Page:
Being supportive is a positive trait whereas trying to feel superior is negative. When you start giving your thoughts a positive turn, you will find yourself warming up to the idea. You will soon realise that you are genuinely being encouraging. You will find that you are not finding any fun in putting other women down. You will slowly see all the positivity coming back to you. Yes, Karma is real. If you find women to put down, you will find women who put you down.
If you find women to support up, then you will find yourself being carried on the shoulders of other women. Unity is strength, let not anybody put you against each other. As it is, we women have hard lives, don’t make it harder for other women. They are already battling their demons and their lives. If you can’t do anything, at least don’t add to the burden it. Walk away silently or put your weight behind them. But never, I repeat, never demean other women! You are too much of a woman to be doing that!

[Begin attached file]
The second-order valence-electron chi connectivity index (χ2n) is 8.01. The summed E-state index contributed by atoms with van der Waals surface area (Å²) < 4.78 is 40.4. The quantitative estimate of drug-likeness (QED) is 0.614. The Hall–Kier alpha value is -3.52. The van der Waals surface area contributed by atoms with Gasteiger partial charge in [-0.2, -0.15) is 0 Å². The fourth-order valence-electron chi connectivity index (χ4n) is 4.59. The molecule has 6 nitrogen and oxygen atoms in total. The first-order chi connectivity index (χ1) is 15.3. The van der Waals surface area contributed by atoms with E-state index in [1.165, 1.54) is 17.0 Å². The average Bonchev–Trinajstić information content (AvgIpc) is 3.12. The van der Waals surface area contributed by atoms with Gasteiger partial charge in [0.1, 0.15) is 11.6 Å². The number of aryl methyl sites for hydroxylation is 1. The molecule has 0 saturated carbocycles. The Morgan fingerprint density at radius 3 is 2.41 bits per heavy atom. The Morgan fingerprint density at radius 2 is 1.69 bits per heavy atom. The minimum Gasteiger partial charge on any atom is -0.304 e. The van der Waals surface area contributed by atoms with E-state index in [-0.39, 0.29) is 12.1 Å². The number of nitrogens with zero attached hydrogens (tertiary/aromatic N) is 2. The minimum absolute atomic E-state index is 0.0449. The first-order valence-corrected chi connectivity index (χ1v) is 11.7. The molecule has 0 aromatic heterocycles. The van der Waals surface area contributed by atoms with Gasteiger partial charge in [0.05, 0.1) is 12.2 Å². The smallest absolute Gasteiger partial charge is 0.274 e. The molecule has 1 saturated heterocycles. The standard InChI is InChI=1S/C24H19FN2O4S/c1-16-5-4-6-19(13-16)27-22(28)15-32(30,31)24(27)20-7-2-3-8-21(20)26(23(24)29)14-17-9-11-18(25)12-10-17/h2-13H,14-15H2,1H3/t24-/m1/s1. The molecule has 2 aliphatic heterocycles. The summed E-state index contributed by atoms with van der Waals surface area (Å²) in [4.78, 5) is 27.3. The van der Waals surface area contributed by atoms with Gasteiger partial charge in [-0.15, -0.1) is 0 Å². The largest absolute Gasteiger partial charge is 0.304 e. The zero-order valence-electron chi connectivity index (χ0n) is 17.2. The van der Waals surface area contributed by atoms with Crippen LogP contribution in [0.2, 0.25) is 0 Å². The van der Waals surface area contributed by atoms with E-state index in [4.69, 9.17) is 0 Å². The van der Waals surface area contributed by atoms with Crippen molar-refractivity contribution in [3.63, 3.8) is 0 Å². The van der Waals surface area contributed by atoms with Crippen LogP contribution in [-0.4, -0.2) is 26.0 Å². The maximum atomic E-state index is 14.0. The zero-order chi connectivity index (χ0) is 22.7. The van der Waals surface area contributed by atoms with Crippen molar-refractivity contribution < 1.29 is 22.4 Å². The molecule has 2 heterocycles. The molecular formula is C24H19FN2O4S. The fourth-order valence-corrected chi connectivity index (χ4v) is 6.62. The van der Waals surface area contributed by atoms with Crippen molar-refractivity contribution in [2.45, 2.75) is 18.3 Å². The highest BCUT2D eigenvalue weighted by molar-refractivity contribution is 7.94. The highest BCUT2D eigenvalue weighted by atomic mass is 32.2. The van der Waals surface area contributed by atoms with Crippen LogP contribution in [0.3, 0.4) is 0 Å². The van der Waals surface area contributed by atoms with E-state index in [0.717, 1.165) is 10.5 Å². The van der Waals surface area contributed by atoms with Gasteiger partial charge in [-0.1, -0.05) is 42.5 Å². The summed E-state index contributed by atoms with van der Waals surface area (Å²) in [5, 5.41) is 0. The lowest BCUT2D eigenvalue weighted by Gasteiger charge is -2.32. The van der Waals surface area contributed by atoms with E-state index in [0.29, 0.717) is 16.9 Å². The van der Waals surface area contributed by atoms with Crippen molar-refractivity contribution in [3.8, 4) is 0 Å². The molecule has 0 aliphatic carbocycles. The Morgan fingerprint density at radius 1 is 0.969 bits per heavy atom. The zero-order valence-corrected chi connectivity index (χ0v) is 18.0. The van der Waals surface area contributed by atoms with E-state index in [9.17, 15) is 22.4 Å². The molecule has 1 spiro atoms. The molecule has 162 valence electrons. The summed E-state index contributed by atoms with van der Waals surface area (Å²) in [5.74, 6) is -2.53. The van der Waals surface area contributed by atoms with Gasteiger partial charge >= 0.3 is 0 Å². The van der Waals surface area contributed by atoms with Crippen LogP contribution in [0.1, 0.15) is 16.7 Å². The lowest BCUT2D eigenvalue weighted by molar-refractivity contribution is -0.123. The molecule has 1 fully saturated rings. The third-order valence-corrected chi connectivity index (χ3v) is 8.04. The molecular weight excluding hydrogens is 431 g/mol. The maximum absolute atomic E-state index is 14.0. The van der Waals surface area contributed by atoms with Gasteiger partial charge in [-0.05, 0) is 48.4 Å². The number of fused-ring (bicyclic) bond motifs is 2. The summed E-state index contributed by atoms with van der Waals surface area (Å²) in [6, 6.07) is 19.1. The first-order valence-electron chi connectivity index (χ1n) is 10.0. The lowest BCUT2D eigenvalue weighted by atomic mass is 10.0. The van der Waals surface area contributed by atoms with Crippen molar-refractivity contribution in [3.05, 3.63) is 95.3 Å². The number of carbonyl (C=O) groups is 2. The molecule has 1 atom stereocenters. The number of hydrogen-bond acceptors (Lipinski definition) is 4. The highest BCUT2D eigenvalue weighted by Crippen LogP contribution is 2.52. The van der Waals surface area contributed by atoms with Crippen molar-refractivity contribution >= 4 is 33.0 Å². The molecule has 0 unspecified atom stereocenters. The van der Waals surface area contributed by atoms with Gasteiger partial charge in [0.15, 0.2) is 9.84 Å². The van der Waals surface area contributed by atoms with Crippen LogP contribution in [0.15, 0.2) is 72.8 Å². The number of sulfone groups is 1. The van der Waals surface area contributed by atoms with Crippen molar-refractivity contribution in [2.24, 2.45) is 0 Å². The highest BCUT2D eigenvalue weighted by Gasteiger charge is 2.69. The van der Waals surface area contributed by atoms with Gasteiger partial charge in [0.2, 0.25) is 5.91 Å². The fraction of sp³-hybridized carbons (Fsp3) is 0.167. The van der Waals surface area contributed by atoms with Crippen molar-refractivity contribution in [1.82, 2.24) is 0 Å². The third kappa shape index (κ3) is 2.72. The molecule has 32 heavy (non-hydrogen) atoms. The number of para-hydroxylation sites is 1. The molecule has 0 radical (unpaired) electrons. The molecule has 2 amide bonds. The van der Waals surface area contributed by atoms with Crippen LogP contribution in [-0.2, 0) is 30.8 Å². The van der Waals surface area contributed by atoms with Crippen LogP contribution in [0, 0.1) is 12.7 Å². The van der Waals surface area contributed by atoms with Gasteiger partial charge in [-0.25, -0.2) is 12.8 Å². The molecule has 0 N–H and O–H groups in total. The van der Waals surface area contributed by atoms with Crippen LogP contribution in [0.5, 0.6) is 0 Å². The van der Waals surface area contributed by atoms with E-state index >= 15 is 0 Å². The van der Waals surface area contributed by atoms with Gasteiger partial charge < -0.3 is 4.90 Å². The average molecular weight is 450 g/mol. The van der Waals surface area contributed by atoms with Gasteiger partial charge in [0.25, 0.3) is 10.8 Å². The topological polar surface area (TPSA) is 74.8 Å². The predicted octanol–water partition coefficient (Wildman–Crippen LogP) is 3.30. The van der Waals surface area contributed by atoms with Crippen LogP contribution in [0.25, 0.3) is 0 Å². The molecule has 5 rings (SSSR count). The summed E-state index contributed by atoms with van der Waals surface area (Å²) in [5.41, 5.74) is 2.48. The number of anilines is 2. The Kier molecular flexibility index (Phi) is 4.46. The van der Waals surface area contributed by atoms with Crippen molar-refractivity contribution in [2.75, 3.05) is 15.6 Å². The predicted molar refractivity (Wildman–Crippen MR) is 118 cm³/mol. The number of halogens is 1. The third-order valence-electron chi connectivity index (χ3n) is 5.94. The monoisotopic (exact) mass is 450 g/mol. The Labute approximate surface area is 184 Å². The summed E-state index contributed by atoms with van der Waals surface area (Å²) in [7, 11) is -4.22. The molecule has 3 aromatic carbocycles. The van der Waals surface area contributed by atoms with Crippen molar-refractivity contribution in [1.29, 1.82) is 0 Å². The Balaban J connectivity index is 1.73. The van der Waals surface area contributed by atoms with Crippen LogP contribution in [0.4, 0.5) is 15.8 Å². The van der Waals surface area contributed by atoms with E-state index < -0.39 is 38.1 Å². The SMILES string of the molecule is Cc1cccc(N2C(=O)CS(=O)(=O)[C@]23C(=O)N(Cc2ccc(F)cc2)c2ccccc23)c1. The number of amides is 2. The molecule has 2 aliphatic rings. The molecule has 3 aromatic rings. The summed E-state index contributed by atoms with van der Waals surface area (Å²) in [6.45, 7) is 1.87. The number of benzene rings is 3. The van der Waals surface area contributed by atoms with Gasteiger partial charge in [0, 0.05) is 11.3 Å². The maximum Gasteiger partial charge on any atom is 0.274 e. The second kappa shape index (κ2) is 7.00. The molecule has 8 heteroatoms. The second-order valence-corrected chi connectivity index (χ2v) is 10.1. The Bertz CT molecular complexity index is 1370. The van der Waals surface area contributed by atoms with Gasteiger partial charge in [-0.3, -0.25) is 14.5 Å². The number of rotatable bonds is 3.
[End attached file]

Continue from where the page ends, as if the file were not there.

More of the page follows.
Top image is from the movie Cocktail, a classic example where a woman of ‘one type’ is pitted against another
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I have been an aspiring writer for a while now. I realize I am happiest when I am either writing or reading. I want to continue that route to happiness by contributing and reading what read more...
Women's Web is an open platform that publishes a diversity of views, individual posts do not necessarily represent the platform's views and opinions at all times.
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"I chose to go out into the remote, wild, unknown, and make it home," says entrepreneur Kiranjeet Ahluwalia Chaturvedi, who owns Birdsong & Beyond.
The story of my mountain home Birdsong & Beyond started taking shape in 2009, on the internet, the way many stories do these days.